On risk taking and injuries

Left: scrambling up to the route. Right: trying to spot all the bolts... not an easy task in Joshua Tree!

Pretty awesome "waiting room".

(photo by Isabelle Lauzon)

It is such an empowering feeling to leave, just Jennifer and I in the Westy with all the kids piled up in the back and head to the crag. Joshua Tree routes are not easy to find and you never know what to expect. As I said in my last post, there are often bolts missing, big runouts (long distances without a bolt or protection on the route) and impossible to find anchors on top (which is not a problem for trad climbers who can install their own protections, but it can be a problem for us, sport climbers). So we felt pretty badass leading the kids through a fun scramble in a canyon up to the routes, then assessing the routes with them (trying to spot bolts and anchors), making the decision to climb or not depending on that assesment and finally climbing a different route further down. We came back to the Westy at moon rise (again!) and felt so full from another day at the crag together!

(photos by Isabelle Lauzon)

The next day, Jennifer had a fall while leading a route that was supposed to be an easy 5.5 (we renamed it 5.5. My Ass!). And she sprained her ankle pretty bad. Three months ago it was JF that broke an arm in a mountain bike accident, then a month ago, Karl sprained his foot when he fell while lead climbing and his foot got caught... (and no! I am not next!). It is easy to assume that we partake in high-risk sports and that injuries are to be expected. It is in part true and we consciously choose to life an active life doing sports we love even if there are risks involved. Is there anything that is risk-free? Choosing to not be active also comes with a different type of risk (health consequences mainly). Also, a person might be a risk-taker in one sphere of its life and risk-averse in another one (one might bungee jump, but never invest in the stock market, for instance).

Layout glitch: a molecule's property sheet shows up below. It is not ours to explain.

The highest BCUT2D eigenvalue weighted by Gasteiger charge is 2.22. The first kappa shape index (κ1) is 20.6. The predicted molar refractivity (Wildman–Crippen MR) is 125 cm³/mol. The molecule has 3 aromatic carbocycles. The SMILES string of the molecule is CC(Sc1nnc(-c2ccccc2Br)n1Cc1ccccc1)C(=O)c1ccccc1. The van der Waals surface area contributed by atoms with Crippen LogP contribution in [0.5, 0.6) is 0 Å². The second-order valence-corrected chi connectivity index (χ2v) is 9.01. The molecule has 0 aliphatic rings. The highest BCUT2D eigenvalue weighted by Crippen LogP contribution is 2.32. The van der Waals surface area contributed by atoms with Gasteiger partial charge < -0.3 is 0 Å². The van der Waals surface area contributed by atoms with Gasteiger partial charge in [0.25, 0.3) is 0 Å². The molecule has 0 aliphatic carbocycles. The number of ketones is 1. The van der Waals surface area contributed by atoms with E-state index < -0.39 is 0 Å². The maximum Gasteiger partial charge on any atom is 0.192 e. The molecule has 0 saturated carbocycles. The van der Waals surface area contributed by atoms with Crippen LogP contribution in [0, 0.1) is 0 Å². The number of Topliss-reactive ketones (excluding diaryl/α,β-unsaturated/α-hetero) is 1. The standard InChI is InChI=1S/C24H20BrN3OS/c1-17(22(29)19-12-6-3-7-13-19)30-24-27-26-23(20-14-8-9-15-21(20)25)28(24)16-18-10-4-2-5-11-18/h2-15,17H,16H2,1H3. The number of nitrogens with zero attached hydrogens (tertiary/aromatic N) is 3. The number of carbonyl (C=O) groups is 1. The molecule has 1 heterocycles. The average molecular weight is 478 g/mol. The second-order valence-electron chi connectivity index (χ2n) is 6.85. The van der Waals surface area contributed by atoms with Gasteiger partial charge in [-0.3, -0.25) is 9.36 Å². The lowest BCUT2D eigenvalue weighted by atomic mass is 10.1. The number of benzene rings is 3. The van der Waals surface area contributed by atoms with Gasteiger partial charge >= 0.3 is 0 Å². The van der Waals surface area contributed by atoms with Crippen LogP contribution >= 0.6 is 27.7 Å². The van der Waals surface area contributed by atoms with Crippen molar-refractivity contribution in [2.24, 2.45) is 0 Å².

JF is right where Jennifer was when she fell. It was about a a 5 feet fall and her ankle twisted when she landed in the crack (photos by Isabelle Lauzon).

Due to media-coverage, many non-climbers are aware of numerous climbing fatalities. When a non-climber looks at a rock face and thinks its crazy for anyone to climb, a competent climber might see an established and well-protected route on immaculate rock and rightly judge it not risky.

Of course rock climbing involves a certain amount of risk. But with risk comes rewards. We all know what it feels like to be afraid of something, but to overcome it, to succeed, that's one of the best feelings in the world (inspired by this short movie).

Belaying Alex on his first outdoor climb! It's an honour to introduce friends and family to a sport we love so much (photos by Isabelle Lauzon).

But still, the question remains (at least in our parents and siblings head!):

“So, why are you taking risks? If you look deeply enough, you’ll realize you take risks to grow and growth gives you experiences that make you feel alive. It’s important to recognize when your ego takes you off that path of growth. Take risks that are appropriate for you, learn what you need to learn, and feel alive and fulfilled in the process.” (from this great article). Read on for more excerpts from this article...

“Many climbers begin climbing in a gym. Mark Twight points out that in the gym, a climber expects to confront a minimal amount of fear and to have anxiety managed by others. We become accustomed to someone else managing these risks, which can lead to a false sense of security when climbing outside. In this way we tend to insulate ourselves from the situations we are engaged in. We’ve expected others to manage the risk while we were focused on having a nice, comfortable experience. The more comfortable and safe we make situations, the more separated we are from them.

Cars, these days, lock the doors, turn on/off the lights, and beep when we haven’t put on our safety belt. Decision-making has been taken away in an attempt to keep us safe. Does safety lie in gadgets making decisions for us or in technology that disengages us from the risk? Henry Barber’s maxim is “do more with less”. His approach puts him in close proximity to the risk with minimal insulation. He states that doing more with less [technology] requires creativity. It allows us to be the leader of our life and decisions, rather than succumbing to the sheep mentality. What we need to keep in mind is why we do what we do.”